Molybdenum Temporary Epicardial Pacing Wires: Function and Degradation

Maria-Elisa Prieto Jarabo (Dresden)1, C. Redlich (Dresden)2, A. Schauer (Dresden)3, C. Guder (Dresden)2, G. Poehle (Dresden)2, T. Weißgärber (Dresden)2, V. Adams (Dresden)3, U. Kappert (Dresden)4, A. El-Armouche (Dresden)5, A. Linke (Dresden)6, M. Wagner (Dresden)7

1Herzzentrum Dresden GmbH an der TU Dresden Klinik für Innere Medizin und Kardiologie Dresden, Deutschland; 2Fraunhofer IFAM Institut für Fertigungstechnik und angewandte Materialforschung Dresden, Deutschland; 3Medizinische Fakultät Carl Gustav Carus der TU Dresden Labor für Molekulare und Experimentelle Kardiologie Dresden, Deutschland; 4Herzzentrum Dresden GmbH an der TU Dresden Klinik für Herzchirurgie Dresden, Deutschland; 5Medizinische Fakultät Carl Gustav Carus der TU Dresden Institut für Pharmakologie und Toxikologie Dresden, Deutschland; 6Herzzentrum Dresden GmbH an der TU Dresden Klinik für Innere Medizin, Kardiologie und Intensivmedizin Dresden, Deutschland; 7Herzzentrum Dresden GmbH an der TU Dresden Rhythmologie Dresden, Deutschland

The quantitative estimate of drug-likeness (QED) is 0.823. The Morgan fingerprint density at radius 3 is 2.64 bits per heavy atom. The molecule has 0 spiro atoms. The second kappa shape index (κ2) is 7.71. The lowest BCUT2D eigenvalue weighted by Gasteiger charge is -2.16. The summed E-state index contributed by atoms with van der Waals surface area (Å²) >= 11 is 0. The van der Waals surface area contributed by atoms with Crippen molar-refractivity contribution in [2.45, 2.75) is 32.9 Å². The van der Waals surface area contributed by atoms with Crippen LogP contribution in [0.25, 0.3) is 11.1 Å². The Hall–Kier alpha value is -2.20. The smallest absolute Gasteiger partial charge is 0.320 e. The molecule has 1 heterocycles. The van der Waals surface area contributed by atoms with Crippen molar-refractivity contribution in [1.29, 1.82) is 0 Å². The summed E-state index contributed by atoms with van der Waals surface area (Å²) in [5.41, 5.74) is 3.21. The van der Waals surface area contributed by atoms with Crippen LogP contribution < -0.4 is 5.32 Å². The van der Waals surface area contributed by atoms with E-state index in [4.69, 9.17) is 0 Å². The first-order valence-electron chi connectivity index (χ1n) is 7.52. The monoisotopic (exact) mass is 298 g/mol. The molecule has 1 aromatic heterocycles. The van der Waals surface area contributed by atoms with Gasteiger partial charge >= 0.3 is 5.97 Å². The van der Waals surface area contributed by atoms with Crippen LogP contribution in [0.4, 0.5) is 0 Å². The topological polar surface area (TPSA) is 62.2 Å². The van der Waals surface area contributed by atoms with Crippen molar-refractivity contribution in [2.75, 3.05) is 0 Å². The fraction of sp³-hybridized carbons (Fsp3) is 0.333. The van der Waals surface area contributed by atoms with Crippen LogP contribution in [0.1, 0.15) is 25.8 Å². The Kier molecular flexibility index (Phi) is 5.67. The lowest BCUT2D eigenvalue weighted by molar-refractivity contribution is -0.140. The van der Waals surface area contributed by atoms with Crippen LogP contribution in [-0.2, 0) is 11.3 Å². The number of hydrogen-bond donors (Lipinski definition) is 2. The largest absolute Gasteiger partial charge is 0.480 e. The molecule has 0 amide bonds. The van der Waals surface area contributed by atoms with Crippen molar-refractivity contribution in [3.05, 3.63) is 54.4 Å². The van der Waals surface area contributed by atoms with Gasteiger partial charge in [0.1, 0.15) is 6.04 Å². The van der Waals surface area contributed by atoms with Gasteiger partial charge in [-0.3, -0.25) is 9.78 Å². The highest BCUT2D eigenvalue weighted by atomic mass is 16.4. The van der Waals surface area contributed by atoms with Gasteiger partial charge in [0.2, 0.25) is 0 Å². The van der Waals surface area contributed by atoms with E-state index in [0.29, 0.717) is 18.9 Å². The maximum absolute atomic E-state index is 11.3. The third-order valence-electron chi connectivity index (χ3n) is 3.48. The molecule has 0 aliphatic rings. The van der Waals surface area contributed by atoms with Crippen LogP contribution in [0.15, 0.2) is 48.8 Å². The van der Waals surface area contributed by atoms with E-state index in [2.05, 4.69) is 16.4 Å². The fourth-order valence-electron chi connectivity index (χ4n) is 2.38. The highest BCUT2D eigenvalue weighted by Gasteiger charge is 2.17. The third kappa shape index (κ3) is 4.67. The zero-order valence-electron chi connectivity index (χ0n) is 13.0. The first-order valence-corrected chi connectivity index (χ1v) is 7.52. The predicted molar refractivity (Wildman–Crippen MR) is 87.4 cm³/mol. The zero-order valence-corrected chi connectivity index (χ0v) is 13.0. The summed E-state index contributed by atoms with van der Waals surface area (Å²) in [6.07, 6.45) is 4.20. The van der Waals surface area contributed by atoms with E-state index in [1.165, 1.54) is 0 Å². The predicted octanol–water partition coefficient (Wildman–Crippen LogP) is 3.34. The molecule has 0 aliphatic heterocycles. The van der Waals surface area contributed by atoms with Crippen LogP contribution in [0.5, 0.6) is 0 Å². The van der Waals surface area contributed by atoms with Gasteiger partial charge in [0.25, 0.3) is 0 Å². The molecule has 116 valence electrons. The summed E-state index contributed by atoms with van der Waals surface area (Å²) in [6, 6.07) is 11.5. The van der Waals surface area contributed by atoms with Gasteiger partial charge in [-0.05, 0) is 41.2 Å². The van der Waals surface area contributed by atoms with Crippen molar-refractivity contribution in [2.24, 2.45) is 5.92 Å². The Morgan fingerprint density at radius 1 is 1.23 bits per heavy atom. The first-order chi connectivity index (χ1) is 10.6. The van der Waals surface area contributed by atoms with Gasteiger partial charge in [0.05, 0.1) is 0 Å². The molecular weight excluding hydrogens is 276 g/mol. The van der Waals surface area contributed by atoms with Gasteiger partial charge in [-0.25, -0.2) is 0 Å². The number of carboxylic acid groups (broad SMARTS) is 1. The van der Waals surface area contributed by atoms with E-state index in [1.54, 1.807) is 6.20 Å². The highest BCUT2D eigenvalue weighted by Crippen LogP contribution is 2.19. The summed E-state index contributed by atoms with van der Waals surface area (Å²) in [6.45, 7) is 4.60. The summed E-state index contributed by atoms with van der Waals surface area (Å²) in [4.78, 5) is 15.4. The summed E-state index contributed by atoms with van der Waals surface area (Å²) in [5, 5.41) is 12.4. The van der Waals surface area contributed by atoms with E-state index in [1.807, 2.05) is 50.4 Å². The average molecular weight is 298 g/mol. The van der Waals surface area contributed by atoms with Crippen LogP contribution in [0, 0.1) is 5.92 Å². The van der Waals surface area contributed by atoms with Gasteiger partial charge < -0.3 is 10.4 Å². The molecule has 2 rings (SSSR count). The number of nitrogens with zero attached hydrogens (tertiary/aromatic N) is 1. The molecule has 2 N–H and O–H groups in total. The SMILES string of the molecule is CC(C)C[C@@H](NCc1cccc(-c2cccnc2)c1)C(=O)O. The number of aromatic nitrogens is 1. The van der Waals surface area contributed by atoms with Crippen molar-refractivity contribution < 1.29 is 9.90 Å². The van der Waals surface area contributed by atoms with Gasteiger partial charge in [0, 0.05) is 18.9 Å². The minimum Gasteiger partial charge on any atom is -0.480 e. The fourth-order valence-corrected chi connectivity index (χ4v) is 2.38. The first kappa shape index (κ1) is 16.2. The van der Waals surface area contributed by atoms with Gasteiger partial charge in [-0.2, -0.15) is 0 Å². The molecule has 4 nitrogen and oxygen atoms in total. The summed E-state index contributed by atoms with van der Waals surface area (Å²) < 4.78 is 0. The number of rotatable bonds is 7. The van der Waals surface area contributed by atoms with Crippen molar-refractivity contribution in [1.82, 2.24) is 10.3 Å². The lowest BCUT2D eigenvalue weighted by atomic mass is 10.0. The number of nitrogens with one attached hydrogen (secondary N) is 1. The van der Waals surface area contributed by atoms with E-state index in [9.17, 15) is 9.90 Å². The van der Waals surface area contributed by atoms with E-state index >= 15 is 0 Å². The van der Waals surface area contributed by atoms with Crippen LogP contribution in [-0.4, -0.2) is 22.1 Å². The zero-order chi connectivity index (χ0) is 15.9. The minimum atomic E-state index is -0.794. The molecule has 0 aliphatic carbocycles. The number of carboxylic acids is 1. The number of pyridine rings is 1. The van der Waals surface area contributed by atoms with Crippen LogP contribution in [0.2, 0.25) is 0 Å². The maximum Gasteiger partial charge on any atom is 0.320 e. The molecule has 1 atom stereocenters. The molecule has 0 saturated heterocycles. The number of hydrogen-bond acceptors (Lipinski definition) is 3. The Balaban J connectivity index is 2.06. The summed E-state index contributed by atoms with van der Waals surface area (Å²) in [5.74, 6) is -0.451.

Cardiac pacing with temporary epicardial pacing wires (TEPW) is used to treat rhythm disturbances after cardiac surgery. Wires typically begin to fail around postoperative day four and are extracted. Occasionally, TEPW cannot be mechanically removed, have to stay in the thorax and may rarely cause serious complications like migration and infection. We aim to develop novel, bioresorbable TEPW which will dissolve over time, even if postoperative removal is unsuccessful. We manufactured prototypical braided molybdenum (Mo) leads (16 Mo wires of 40 µM diameter each, length 18 cm for ex-vivo, 7.5 cm for in-vivo experiments) coated with the biodegradable polymers poly(lactide-co-glycolic acid) (PLGA, inner coating) and polycaprolactone (PCL, outer coating) for shaping and electrical insulation. Mo electrodes showed similar pacing and sensing properties as conventional steel electrodes (Osypka) in Langendorff-perfused rat hearts, even with somewhat lower stimulation thresholds. In artificial body fluid at 37°C, the polymer-coated Mo electrodes dissolved at a Mo release rate of 1.6 ± 0.3 µg/cm2·d (n=5) compared to uncoated electrodes with 30.3 ± 0.8 µg/cm2·d (n = 4, p < 0.001). Assessing apoptosis and necrosis in human cardiomyocytes and cardiac fibroblasts, we detected no toxicity at Mo concentrations up to 0.52 mM. To test the in vivo properties of Mo TEPW, we sutured them epicardially onto the anterior wall of the heart of female Wistar rats, led them out of the thorax through an intercostal space and placed them in a subcutaneous pocket. Electrophysiological properties were tested directly after implantation and after different periods of time. Mo electrodes showed similar pacing and sensing properties directly upon implantation and after two weeks, with only impedance and slew rate of the sensed R-wave decreasing time-dependently. After one month, all but one pair of Mo electrodes were mechanically broken at their exit from the thorax, the site of the assumedly highest mechanical stress. Progressive Mo degradation led to multiple fragmentation of the Mo TEPW after six months. The conventional steel TEPW we used as control had similar electrical properties directly after implantation, after two weeks and after one month, without signs of broken electrodes. After six months, all but one pair of steel electrodes were mechanically broken at their exit from the thorax. We demonstrate that Mo TEPW can feasibly be used for epicardial pacing in vivo for up to two weeks and observed the progress of Mo degradation up to six months. These findings represent an important step in the development of bioresorbable TEPW as a novel and even safer approach to temporary epicardial pacing.
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